Silk blankets in red and ocean, $650, at Night and Day by ACC
Exotic bulk teas, from $4 per pound, at The Teahouse
18-year-aged balsamic vinegar ($20) and butternut squash seed oil ($18), at Oleaceae
Crystal candleholders ($130–$156) and paperweight ($41), at ACC
Antique cast-iron mercantile scale, $180, at Rippel and Company
december 2011 /january 2012
Heritage Pebble bowl ($115) and vase ($140), both with bronze finish, at Nambé
Flux chair ($199) and cushion ($65), at Molecule Furniture & Design
For a complete list of resources, turn to page 50
Decorative Eiffel Tower with lights, $365, at Poem
Sonos Wireless Music System, controlled by any PC, Mac, iPhone, iPad, iPod Touch, or Droid, from $349, at Constellation Home Electronics
Scarlet bowl in porcelain and 22-karat gold leaf, $3,400, at Heidi Loewen Porcelain Gallery & School
Missoni hand and bath towels, $26â€“$57, at Pandoraâ€™s Honey-almond soaps ($20) and glass dish ($9), at Wink
by Eve Tolpa photography by Douglas Merriam
Santa Fe’s fine-art offerings continue to dazzle at galleries old and new
Lawrence Matthews sPENDS HIS DAYS surrounded by works by world-renowned masters like Miró, Chagall, Modigliani, and Toulouse-Lautrec. And he doesn’t live in New York or Paris; he’s right here in Santa Fe. Matthews is the owner and director of Matthews Gallery, one of a growing number of establishments in Santa Fe that deals in what some might all “higher end” art—pieces valued at $50,000 and above. Matthews estimates that 15 to 20 percent of the art sold in town falls into that price range. Santa Fe, he says, is “not only thought of by collectors as a place where they can see work by regional artists, but [as a place where] they are able to see museum-quality work by really significant artists.” David Eichholtz of David Richard Contemporary, a downtown gallery specializing in post-war American abstraction, agrees. “It’s not just historic, regional art that’s selling here,” he says. “We have fine art galleries that sell works by nationally and internationally known artists to national and international clients . . . Santa Fe has a vibrant fine art scene.”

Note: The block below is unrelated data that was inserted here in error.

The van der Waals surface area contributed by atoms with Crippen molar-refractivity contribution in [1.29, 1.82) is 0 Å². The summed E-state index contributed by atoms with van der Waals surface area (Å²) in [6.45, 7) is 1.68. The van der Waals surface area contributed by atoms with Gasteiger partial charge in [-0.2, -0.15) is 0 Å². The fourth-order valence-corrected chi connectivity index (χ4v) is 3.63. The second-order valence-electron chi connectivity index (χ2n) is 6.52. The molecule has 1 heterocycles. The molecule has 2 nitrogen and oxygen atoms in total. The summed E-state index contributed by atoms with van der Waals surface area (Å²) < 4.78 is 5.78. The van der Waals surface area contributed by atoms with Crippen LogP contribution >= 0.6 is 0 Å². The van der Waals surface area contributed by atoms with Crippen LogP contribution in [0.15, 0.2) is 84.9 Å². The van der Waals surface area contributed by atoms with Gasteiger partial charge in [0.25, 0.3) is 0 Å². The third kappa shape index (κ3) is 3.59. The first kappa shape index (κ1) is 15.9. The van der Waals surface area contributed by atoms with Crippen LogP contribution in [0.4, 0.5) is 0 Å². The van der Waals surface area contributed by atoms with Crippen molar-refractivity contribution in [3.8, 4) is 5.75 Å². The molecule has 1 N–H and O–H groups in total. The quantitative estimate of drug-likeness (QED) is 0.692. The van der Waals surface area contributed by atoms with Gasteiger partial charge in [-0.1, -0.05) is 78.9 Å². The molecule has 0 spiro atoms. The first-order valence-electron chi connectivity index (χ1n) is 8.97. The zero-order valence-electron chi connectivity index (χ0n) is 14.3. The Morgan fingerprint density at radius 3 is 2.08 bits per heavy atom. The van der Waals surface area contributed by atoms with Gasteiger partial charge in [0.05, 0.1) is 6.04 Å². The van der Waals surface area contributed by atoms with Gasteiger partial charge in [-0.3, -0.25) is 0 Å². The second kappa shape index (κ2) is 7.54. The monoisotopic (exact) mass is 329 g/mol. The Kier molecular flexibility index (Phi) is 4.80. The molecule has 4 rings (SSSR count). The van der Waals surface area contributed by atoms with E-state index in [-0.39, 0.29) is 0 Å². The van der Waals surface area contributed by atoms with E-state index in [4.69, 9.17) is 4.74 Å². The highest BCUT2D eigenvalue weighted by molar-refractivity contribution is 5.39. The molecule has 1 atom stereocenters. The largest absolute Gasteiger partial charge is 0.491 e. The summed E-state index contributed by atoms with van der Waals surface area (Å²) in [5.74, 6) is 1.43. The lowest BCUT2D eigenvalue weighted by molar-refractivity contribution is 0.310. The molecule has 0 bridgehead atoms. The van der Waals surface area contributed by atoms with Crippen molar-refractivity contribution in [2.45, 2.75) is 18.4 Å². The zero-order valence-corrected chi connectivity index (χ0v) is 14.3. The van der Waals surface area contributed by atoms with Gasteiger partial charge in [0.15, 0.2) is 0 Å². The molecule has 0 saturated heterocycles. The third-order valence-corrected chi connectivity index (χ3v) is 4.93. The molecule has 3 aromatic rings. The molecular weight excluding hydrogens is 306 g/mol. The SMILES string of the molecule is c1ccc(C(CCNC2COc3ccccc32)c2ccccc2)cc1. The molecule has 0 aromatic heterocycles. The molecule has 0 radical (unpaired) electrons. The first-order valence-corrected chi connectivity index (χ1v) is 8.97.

Lawrence Matthews, of Matthews Gallery on Canyon Road, is one of many Santa Fe gallerists who deals in works by internationally recognized masters.
december 2011 /january 2012
“Santa Fe has a vibrant fine-art scene,” says David Eichholtz of David Richard Contemporary. “We have galleries that sell works by nationally and internationally known artists.”
Top, left to right: Amedeo Modigliani, Portrait de Sola (ca. 1918/1919), graphite, 17 x 10", at Matthews Gallery; Mark di Suvero, Titanium Landscape (2002), stainless steel, steel, and titanium, 19 x 37 x 32", at Zane Bennett Contemporary Art; bottom, left and right: Matthews Gallery on Canyon Road exudes Santa Fe charm inside and out.
december 2011 /january 2012
Top: The Gerald Peters Gallery occupies a striking Pueblo-style building on Paseo de Peralta; middle, numerous acclaimed works are stored in one of the high-ceilinged inventory rooms at the Gerald Peters Gallery; bottom: one of the homey, salon-like sitting areas at Alan Barnes Fine Art.
december 2011 /january 2012